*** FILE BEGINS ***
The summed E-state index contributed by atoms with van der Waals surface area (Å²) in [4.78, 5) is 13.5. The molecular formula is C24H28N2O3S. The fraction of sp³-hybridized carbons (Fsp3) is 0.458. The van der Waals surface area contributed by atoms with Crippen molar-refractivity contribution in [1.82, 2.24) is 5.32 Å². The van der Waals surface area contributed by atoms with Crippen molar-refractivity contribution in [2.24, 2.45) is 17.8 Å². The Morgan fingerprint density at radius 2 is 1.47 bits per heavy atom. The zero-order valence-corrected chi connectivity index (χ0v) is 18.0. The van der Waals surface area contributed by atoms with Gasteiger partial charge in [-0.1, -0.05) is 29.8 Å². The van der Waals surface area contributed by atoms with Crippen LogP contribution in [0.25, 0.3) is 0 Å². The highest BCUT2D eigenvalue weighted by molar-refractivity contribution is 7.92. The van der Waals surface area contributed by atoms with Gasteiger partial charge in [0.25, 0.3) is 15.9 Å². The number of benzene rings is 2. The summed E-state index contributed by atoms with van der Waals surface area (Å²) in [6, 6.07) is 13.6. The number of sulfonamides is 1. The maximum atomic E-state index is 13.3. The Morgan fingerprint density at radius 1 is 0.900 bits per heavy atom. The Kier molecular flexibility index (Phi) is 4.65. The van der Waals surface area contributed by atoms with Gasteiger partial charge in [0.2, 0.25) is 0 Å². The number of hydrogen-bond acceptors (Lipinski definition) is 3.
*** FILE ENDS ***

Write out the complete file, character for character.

The summed E-state index contributed by atoms with van der Waals surface area (Å²) in [4.78, 5) is 13.5. The molecular formula is C24H28N2O3S. The fraction of sp³-hybridized carbons (Fsp3) is 0.458. The van der Waals surface area contributed by atoms with Crippen molar-refractivity contribution in [1.82, 2.24) is 5.32 Å². The van der Waals surface area contributed by atoms with Crippen molar-refractivity contribution in [2.24, 2.45) is 17.8 Å². The Morgan fingerprint density at radius 2 is 1.47 bits per heavy atom. The zero-order valence-corrected chi connectivity index (χ0v) is 18.0. The van der Waals surface area contributed by atoms with Gasteiger partial charge in [-0.1, -0.05) is 29.8 Å². The van der Waals surface area contributed by atoms with Crippen LogP contribution in [0.25, 0.3) is 0 Å². The highest BCUT2D eigenvalue weighted by molar-refractivity contribution is 7.92. The van der Waals surface area contributed by atoms with Gasteiger partial charge in [0.25, 0.3) is 15.9 Å². The number of benzene rings is 2. The summed E-state index contributed by atoms with van der Waals surface area (Å²) in [6, 6.07) is 13.6. The number of sulfonamides is 1. The maximum atomic E-state index is 13.3. The Morgan fingerprint density at radius 1 is 0.900 bits per heavy atom. The Kier molecular flexibility index (Phi) is 4.65. The van der Waals surface area contributed by atoms with Gasteiger partial charge in [0.2, 0.25) is 0 Å². The number of hydrogen-bond acceptors (Lipinski definition) is 3.